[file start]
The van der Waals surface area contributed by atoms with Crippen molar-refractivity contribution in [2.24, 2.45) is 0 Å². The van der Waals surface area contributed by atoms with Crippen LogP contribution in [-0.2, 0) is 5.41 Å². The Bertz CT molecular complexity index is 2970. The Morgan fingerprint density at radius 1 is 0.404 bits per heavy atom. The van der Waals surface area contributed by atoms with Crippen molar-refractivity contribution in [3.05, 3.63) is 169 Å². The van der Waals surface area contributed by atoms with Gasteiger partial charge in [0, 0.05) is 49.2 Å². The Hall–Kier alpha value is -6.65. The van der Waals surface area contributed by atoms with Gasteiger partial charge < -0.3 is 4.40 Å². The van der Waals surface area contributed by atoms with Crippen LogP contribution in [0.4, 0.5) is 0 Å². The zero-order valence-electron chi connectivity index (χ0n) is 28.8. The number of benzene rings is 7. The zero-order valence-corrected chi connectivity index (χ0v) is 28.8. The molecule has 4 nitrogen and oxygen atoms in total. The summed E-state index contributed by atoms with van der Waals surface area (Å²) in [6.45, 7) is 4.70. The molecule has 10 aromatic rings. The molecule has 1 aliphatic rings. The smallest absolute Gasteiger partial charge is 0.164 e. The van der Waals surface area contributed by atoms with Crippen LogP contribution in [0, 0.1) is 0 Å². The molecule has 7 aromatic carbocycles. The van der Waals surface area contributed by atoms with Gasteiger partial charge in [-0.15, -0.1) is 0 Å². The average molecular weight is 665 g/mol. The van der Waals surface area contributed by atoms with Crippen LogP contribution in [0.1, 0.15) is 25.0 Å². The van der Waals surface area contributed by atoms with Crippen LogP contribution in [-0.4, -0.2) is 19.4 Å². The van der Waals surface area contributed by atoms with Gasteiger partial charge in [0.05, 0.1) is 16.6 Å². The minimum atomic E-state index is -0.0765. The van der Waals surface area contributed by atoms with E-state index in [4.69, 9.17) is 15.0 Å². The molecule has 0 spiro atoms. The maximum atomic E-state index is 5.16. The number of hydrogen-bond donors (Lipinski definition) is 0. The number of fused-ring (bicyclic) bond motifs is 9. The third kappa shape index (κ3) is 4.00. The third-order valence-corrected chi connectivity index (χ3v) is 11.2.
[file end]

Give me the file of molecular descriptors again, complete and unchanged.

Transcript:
The van der Waals surface area contributed by atoms with Crippen molar-refractivity contribution in [2.24, 2.45) is 0 Å². The van der Waals surface area contributed by atoms with Crippen LogP contribution in [-0.2, 0) is 5.41 Å². The Bertz CT molecular complexity index is 2970. The Morgan fingerprint density at radius 1 is 0.404 bits per heavy atom. The van der Waals surface area contributed by atoms with Crippen molar-refractivity contribution in [3.05, 3.63) is 169 Å². The van der Waals surface area contributed by atoms with Gasteiger partial charge in [0, 0.05) is 49.2 Å². The Hall–Kier alpha value is -6.65. The van der Waals surface area contributed by atoms with Gasteiger partial charge < -0.3 is 4.40 Å². The van der Waals surface area contributed by atoms with Crippen LogP contribution in [0.4, 0.5) is 0 Å². The zero-order valence-electron chi connectivity index (χ0n) is 28.8. The number of benzene rings is 7. The zero-order valence-corrected chi connectivity index (χ0v) is 28.8. The molecule has 4 nitrogen and oxygen atoms in total. The summed E-state index contributed by atoms with van der Waals surface area (Å²) in [6.45, 7) is 4.70. The molecule has 10 aromatic rings. The molecule has 1 aliphatic rings. The smallest absolute Gasteiger partial charge is 0.164 e. The van der Waals surface area contributed by atoms with Crippen LogP contribution in [0, 0.1) is 0 Å². The molecule has 7 aromatic carbocycles. The van der Waals surface area contributed by atoms with Gasteiger partial charge in [-0.15, -0.1) is 0 Å². The average molecular weight is 665 g/mol. The van der Waals surface area contributed by atoms with Crippen LogP contribution in [0.1, 0.15) is 25.0 Å². The van der Waals surface area contributed by atoms with Crippen LogP contribution in [-0.4, -0.2) is 19.4 Å². The van der Waals surface area contributed by atoms with Gasteiger partial charge in [0.05, 0.1) is 16.6 Å². The minimum atomic E-state index is -0.0765. The van der Waals surface area contributed by atoms with E-state index in [4.69, 9.17) is 15.0 Å². The molecule has 0 spiro atoms. The maximum atomic E-state index is 5.16. The number of hydrogen-bond donors (Lipinski definition) is 0. The number of fused-ring (bicyclic) bond motifs is 9. The third kappa shape index (κ3) is 4.00. The third-order valence-corrected chi connectivity index (χ3v) is 11.2.